Succulent gardens and arrangements seem to be making a comeback these days, but Suzanne Fahey of Home & Garden Gallery is no bandwagoner. She grew up as a young girl in the Philippines, where her grandmother grew succulents, and has called Huntington Beach home since 2000. In 2005, she and her husband, Bill, purchased a home in Fullerton that they planned to flip. They knew exactly how they were going to re-plant the front yard.
"People looked at my kids and I working on it and thought we were the weirdest bunch," says Fahey of her family's landscaping project. She went on to explain that at the time, succulents weren't experiencing the resurgence that they are today. "They had never seen many of the plants before," Fahey says of her bewildered former neighbors, adding, "They would go, 'Succu-what?!'"
Fahey slowly started to learn more about succulents by talking to people and trying to convince them to use drought-tolerant plants in their landscaping. She joined the landscape committee at Surfcrest, the gated HB community where she lives, also urging them toward drought-tolerant plants in the association's displays. Slowly, she has convinced the community to start going this route.
Fast-forward to 2010, when Fahey's good friend needed small gifts for her real estate clients. Working within a specified budget, Fahey crafted succulent arrangements as presents. Word of mouth spread, and soon people were asking her to create arrangements for party favors or wedding centerpieces. Schools and other organizations hosting auctions requested arrangements as donations for fundraising purposes. This is when Fahey realized that it really could become a business.
To this day, she still sells by word of mouth, but has added e-commerce on her website, where she also welcomes custom orders, offers yard and patio makeovers and produces wall art. Additionally, she runs A+ Memories, a company that transfers children's artwork onto items and sells them at fundraisers to enhance or maintain schools' art programs. Although she's retired, Fahey says between both projects, she stays very busy. One example of her hard work took place about a month ago, when she featured over 20 arrangements at the Downtown Fullerton Art Walk.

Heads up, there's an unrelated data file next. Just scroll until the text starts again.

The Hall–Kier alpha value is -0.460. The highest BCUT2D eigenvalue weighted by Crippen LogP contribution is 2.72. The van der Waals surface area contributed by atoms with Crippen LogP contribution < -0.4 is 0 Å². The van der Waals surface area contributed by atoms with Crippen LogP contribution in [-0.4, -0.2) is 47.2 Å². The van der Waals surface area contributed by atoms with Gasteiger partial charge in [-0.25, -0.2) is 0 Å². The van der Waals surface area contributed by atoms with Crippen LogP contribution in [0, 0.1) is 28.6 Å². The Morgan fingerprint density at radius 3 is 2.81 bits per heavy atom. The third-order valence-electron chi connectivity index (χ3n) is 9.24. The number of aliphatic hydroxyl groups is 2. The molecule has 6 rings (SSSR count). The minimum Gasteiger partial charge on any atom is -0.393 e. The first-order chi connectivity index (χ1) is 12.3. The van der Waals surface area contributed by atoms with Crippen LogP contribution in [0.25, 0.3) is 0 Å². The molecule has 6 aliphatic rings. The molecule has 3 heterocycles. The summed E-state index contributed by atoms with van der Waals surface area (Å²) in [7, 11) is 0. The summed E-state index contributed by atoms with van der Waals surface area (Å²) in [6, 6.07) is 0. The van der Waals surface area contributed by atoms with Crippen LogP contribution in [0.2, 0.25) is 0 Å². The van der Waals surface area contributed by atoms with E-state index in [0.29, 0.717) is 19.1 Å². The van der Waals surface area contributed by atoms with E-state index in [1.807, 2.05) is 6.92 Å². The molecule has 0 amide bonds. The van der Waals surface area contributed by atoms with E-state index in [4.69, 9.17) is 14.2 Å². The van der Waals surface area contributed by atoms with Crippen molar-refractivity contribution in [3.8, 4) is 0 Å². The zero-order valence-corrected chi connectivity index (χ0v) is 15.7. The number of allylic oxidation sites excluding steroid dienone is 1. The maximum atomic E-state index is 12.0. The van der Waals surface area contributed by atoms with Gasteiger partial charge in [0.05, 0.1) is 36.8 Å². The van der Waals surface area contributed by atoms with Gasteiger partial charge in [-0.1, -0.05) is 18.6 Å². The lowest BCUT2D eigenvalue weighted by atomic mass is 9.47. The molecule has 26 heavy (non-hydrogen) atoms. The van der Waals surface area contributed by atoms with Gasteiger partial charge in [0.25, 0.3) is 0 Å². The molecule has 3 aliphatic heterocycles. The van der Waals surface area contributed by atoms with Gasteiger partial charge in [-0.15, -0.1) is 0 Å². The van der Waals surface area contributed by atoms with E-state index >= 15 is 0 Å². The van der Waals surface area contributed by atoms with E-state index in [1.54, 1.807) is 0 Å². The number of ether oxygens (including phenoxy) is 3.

Fahey's product line currently includes a small square container known as the "Square & Mighty," a midsize round container dubbed "Round & Perfect," and "Trough & Beautiful," a larger rectangular trough. She keeps her three best sellers affordably priced by eliminating the most costly part of creating the tabletop gardens: the pot.
She began selling her creations in pots she purchased. Just this year, she taught herself how to make her own containers out of hypertufa. Tufa was an ancient stone used many years ago by farmers out of which they would carve water troughs for their animals. Hypertufa, according to Fahey, means "fake tufa," and is a mixture resembling the real stone with similar properties. Hypertufa, like the product it imitates, is very lightweight and porous, making it perfect for planters.
Fahey explains that her hypertufa begins as a liquid mixture that at first resembles cottage cheese. She mixes cement, peat moss and pearlite together, creating a mix that can be poured into any mold. It takes three weeks or more to harden through air drying. When completely cured, the containers for Fahey's arrangements take on a modern, raw, concrete look.
We've covered the containers, but what about what goes into them? Fahey says she chooses "the healthiest and the nicest looking" plants. When she first started making arrangements, succulents were much harder to find in nurseries. Now that they're popular, she obtains them from various nurseries. When deciding which plants to combine together, Fahey says she uses "trial and error," likening the methodic process to decorating.
Arranging and planting the containers can take nearly an hour from start to finish. Fahey tries to combine plants of either matching or contrasting colors. Her most frequently used succulents are the Echeveria plant as well as the sedum. She pairs large plants along with smaller ones to draw the eye in various directions. The colors of the succulents range from light to dark green and even turquoise. Others have reddish or coral tones. Some feature small round leaves, others large and pointed. Still, some grow long and vine-like, spilling over the side of the container. The grey of the containers gives the plants themselves plenty of room to shine. Fahey finishes off the look by covering the soil with sand, beach glass or stones.
Fahey's future plans include "going gangbusters" with her arrangements, adding more products to her line, a possible collection of Christmas arrangements, and succulents displayed in hanging clear glass bulbs. She has planted a test bulb, and if it survives, these could become part of her regular offerings.